John Muir was onto something when he said, "In every walk with nature, one receives far more than he seeks." Hikers battle bug bites, blisters and bruises for the sake of overcoming a challenge and enjoying some quality time with nature. But along with the snow-capped mountain tops and ocean views come an abundance of mental and physical perks.
Here's what hikers can teach the rest of us about leading a happier, healthier life.
Hikers are creative.
Forget the caffeine. Those looking for a brainpower boost need not look further than the closest trail. Research shows that spending time outdoors increases attention spans and creative problem-solving skills by as much as 50 percent. The authors of the study also point out that the results may have as much to do with unplugging from technology as they do spending time outside. "This is a way of showing that interacting with nature has real, measurable benefits to creative problem-solving," David Strayer, co-author of the study, tells the Wilderness Society.
Plus, it's not only the lack of technology and surplus of trees, sunshine and fresh air that contribute to this creativity boost in trail blazers. Researchers from Stanford University's Graduate School of Education found that walking gets the creative juices flowing far more than sitting.
Hikers are seriously fit.
Hitting the trail works out your body as much as it does your brain. Just one hour of trekking can burn well over 500 calories, depending on the level of incline and the weight of the pack you're carrying. Hiking is a great way to get a serious workout without putting too much pressure on your joints. "Trails are often softer on joints than asphalt or concrete," Caroline Stedman, a seasonal Park Ranger at northern Wisconsin's Apostle Islands National Lakeshore, tells The Huffington Post. "So I find myself feeling less stiff and creaky after a hike than a jog down a sidewalk."
If you head for the hills, weight loss results are even better. Not only are you burning some serious calories, but altitude itself has also proven a weight loss ally.
Plus, tramping through the trails on a regular basis decreases blood pressure and cholesterol. Logging cardio in the form of hiking can lower blood pressure by four to 10 points, and reduce the danger of heart disease, diabetes and strokes for those at high-risk. And don't lose heart if you're not out of breath on the way back. Both the ups and downs have benefits when it comes to lowering cholesterol, but hiking downhill is two times more effective at removing blood sugars and improving glucose tolerance.
Some research suggests that the physical benefits of hiking extend far beyond cardiovascular health, and may even go as far as to help cancer patients recover. In a study published in the International Journal of Sports Medicine researchers measured oxidative stress (thought to play a role in the onset, progression and recurrence of cancer) rates of women with breast cancer and men with prostate cancer before and after hiking. The study found that long distance hiking trips may improve the antioxidative capacity, which helps fight off disease, in the blood of oncological patients. Another study showed that breast cancer survivors who exercised regularly -- many in the form of hiking -- believed that physical activity complemented their recovery from cancer treatment.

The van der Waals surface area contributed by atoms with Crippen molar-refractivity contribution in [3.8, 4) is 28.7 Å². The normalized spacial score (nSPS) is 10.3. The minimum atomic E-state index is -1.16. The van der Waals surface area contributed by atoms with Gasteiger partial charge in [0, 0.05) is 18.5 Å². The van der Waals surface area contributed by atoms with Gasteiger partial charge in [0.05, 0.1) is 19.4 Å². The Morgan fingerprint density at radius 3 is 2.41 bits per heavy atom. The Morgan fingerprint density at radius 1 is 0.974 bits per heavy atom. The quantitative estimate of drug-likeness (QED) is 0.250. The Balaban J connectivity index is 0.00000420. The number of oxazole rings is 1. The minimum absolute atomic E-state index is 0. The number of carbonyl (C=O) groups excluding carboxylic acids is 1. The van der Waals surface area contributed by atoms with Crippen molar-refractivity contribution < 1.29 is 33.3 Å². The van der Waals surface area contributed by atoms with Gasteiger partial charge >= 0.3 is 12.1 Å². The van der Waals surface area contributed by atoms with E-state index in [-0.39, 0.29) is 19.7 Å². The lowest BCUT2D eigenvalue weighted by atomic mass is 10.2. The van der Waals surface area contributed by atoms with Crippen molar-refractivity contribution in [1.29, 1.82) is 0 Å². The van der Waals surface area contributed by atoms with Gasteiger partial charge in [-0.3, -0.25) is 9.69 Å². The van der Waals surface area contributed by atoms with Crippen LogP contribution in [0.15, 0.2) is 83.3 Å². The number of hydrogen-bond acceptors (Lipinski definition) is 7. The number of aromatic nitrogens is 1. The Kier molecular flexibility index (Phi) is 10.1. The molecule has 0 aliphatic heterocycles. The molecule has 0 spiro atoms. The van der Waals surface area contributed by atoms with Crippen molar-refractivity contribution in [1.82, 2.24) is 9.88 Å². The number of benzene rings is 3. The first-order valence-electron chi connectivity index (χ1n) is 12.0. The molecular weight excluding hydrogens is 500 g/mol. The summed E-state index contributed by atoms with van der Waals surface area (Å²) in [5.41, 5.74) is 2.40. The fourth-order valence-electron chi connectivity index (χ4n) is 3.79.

Hikers are happier.
Research shows that using hiking as an additional therapy can help people with severe depression feel less hopeless, depressed and suicidal. It may even inspire those suffering from it to lead a more active lifestyle.
For those who don't suffer from depression, hiking still offers mental benefits. "Being out in nature, away from the business of our daily lives and technology, can allow people to connect with themselves and nature in a way that brings about peace and a sense of well-being," Leigh Jackson-Magennis, REI Outdoor Programs and Outreach New England Market Manager, tells The Huffington Post.
- Start small. Stepping over tree roots and maneuvering around rocks on a trail can be more tiring that you might imagine, says Stedman. Start out with a few miles at a time and gradually build up to longer treks. "It's also important to start practicing with a pack of some sort," she tells The Huffington Post. "People often underestimate how heavy a backpack might feel until they try hiking 10 miles or so with it."
- Prepare for the worst. Hopefully you won't need to use that first aid kit or emergency shelter, but it never hurts to be prepared. Stedman recommends carrying extra water, snacks, sunscreen, bug spray and at least a small first aid kit, even on shorter hikes.
- Overestimate your trail time. Hiking can be a slower process than newbies realize. That's why Jackson-Magennis suggests erring on the longer side when estimating how long it'll take to complete a trek. As a general rule of thumb -- keeping in mind that time is based off of physical fitness and elevation -- you can expect to cover about two miles an hour. Then, add an additional hour of extra time for every 1,000 feet of elevation gain.
- Don't ignore your own backyard. You don't have to live in the mountains of Colorado to enjoy some quality trail time. Cities, counties and states all have parks or natural areas to get started hiking, says Stedman. Even very urban areas, like New York City or Washington D.C., have green spaces great for shorter hikes.
- Use the buddy system. Two brains are better than one, so partner up and hike with someone who knows the trail or the area well. "It's also important to tell someone where you are going and when you are expected home," Jackson-Magennis tells The Huffington Post.
So long treadmills, we're going rogue! This story is part of our Go Rogue series, where we explore how outdoor sports make us healthier, happier and full of adventure.